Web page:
Lunch with an Imagineer Review – Disney’s Hollywood Studios

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Reviews of Lunch with An Imagineer at Disney Studios Home of the original Brown Derby Cobb salad, seared steaks, grapefruit cake and classic cocktails, this warm wood-paneled restaurant celebrates the Golden Age of Hollywood.

Visit The Mouse for Less Lunch with an Imagineer Menu.

Cuisine: American

Service Type: Signature Dining

Price Range: $$$ ($36 to $59.99)

Meals Served: Lunch, Dinner

Location: Hollywood Blvd. Area

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One Reply to “Lunch with an Imagineer Review – Disney’s Hollywood Studios”

  1. Another newly instituted program, I believe this is modeled after “Lunch with a Disney Animator.” I wasn’t particularly drawn to animation (forgive the pun), but jumped on this one; I think we’re all fascinated by Imagineers.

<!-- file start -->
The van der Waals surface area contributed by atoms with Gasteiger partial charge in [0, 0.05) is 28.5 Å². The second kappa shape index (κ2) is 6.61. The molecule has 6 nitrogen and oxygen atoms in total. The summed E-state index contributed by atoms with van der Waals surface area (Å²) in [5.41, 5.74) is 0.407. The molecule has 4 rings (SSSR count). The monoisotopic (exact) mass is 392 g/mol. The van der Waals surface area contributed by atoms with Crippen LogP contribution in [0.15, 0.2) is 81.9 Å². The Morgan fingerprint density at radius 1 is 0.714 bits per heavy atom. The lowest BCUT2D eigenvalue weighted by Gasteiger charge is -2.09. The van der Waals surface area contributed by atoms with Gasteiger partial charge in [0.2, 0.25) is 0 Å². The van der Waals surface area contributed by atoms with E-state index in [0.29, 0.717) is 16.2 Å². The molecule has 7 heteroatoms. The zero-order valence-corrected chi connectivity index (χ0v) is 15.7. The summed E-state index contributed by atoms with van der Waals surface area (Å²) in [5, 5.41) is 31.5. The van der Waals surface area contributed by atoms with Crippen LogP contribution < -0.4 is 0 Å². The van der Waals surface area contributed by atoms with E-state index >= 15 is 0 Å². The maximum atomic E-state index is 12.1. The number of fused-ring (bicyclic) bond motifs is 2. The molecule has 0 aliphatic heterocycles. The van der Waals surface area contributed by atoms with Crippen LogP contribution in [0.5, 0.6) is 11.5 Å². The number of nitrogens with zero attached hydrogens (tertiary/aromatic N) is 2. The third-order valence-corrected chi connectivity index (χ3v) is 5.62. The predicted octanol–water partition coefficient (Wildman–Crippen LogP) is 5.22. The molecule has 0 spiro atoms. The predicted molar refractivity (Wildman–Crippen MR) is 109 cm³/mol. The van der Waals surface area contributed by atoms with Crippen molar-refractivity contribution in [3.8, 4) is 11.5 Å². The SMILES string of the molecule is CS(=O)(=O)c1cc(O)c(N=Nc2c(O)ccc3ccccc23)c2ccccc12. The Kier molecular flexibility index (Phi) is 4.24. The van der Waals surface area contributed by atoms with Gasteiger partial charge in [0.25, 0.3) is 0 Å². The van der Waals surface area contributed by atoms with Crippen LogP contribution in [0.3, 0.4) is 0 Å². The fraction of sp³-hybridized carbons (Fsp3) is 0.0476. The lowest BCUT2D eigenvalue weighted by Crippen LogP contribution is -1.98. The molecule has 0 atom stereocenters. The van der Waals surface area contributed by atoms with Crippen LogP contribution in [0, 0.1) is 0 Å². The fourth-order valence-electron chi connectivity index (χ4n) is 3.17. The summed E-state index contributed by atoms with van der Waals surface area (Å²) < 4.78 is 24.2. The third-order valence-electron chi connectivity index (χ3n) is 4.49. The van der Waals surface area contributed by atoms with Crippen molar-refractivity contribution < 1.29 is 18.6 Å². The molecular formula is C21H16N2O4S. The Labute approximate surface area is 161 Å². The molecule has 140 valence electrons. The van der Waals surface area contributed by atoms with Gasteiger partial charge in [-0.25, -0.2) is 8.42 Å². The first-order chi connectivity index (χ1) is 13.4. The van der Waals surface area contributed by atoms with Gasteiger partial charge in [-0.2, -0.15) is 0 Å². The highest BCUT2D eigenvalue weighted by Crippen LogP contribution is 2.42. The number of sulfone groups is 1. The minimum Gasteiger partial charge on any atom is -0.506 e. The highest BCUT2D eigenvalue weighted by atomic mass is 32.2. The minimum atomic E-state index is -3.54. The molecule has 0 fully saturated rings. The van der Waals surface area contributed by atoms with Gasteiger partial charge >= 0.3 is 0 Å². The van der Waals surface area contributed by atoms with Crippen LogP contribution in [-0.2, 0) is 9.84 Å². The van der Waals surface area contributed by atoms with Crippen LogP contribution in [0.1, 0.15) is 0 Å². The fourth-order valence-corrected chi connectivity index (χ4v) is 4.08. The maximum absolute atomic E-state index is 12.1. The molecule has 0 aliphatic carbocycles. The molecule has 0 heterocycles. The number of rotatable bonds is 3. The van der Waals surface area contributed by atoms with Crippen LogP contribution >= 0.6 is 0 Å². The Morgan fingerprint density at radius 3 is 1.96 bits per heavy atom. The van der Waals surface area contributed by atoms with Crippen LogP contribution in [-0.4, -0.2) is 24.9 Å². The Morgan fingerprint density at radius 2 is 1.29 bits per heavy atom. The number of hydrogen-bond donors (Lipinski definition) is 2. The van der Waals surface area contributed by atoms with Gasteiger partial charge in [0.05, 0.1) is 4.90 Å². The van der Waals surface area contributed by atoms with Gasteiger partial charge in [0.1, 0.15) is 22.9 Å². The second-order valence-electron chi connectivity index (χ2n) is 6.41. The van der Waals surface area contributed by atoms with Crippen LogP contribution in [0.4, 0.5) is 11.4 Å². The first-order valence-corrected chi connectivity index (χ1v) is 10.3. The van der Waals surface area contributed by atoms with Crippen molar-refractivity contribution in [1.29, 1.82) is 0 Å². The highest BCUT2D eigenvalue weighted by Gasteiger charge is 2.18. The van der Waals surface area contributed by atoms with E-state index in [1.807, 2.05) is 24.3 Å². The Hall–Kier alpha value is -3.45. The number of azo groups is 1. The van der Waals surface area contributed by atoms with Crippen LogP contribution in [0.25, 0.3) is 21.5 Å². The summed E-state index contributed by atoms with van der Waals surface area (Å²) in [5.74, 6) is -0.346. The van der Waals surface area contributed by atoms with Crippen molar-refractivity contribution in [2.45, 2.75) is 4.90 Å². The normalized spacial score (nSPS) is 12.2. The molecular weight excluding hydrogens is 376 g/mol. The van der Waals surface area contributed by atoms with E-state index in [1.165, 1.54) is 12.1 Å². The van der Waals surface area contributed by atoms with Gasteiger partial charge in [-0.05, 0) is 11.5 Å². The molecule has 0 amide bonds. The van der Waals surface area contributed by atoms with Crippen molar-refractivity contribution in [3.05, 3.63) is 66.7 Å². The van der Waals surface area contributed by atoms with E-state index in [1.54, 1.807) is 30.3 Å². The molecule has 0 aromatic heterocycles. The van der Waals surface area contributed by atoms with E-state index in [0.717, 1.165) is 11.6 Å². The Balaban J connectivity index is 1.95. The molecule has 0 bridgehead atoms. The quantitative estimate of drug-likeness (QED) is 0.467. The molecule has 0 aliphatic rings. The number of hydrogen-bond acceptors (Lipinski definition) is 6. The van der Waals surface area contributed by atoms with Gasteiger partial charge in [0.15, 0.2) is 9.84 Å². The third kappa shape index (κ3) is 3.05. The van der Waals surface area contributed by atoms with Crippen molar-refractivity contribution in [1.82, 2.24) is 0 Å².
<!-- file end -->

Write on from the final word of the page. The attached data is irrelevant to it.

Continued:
Our group of eight met at the Brown Derby at 11:30 a.m. We were escorted to a small, private dining room, known as the Bamboo Room, by the Brown Derby’s manager and introduced to our Imagineer, Eric, and our waitstaff. The menu offered several choices for each course, including their famous Cobb salad. We enjoyed our lunch and spent a delightful hour with Eric, who works in Show Production, one of over 150 different departments under the Imagineering umbrella. The majority of Imagineers work out of California, but I was surpised to learn that there are about 600 in Orlando. Eric has worked on a number of projects including the Millennium planning, and Mission: Space. He is actually a third-generation Disney employee. His grandfather was one of the original Imagineers working for WED under Walt Disney. His mother was a face character; a princess, don’t remember which one, in Disneyland. He passed around a special ring that he wore which had been his grandfather’s and was given to him by his mother a couple of years back. It was a “55 Club” ring, given only to those who worked for Walt in 1955 when Disneyland opened. This was quite an amazing thing to see; I don’t believe there are too many of these floating around. What was most interesting was the path he had taken to his current position. Interestingly I spoke with a number of castmembers during my vacation this year, and often heard the same story. While most of us may think that, as in most corporations, employees join the company and work their way up vertically within their profession, it seems as though a great many start in one job and end up someplace entirely different. I was amazed at how many people began their Disney careers doing something such as selling ice cream in the Magic Kingdom. This was certainly true of Eric, as well, who did not begin at Disney as an Imagineer. I asked him if he had agreed to attend the lunch under duress and he said it was quite the opposite. When the program was announced, tons of castmembers signed up and there is an enormous waiting list to be the Imagineer of the day. At the end of the meal, large plates were brought out which he signed for each individual. I think the nicest thing about this program is that each lunch would be an entirely different experience with a different Imagineer and a different group of dining companions. This is definitely something to consider trying.

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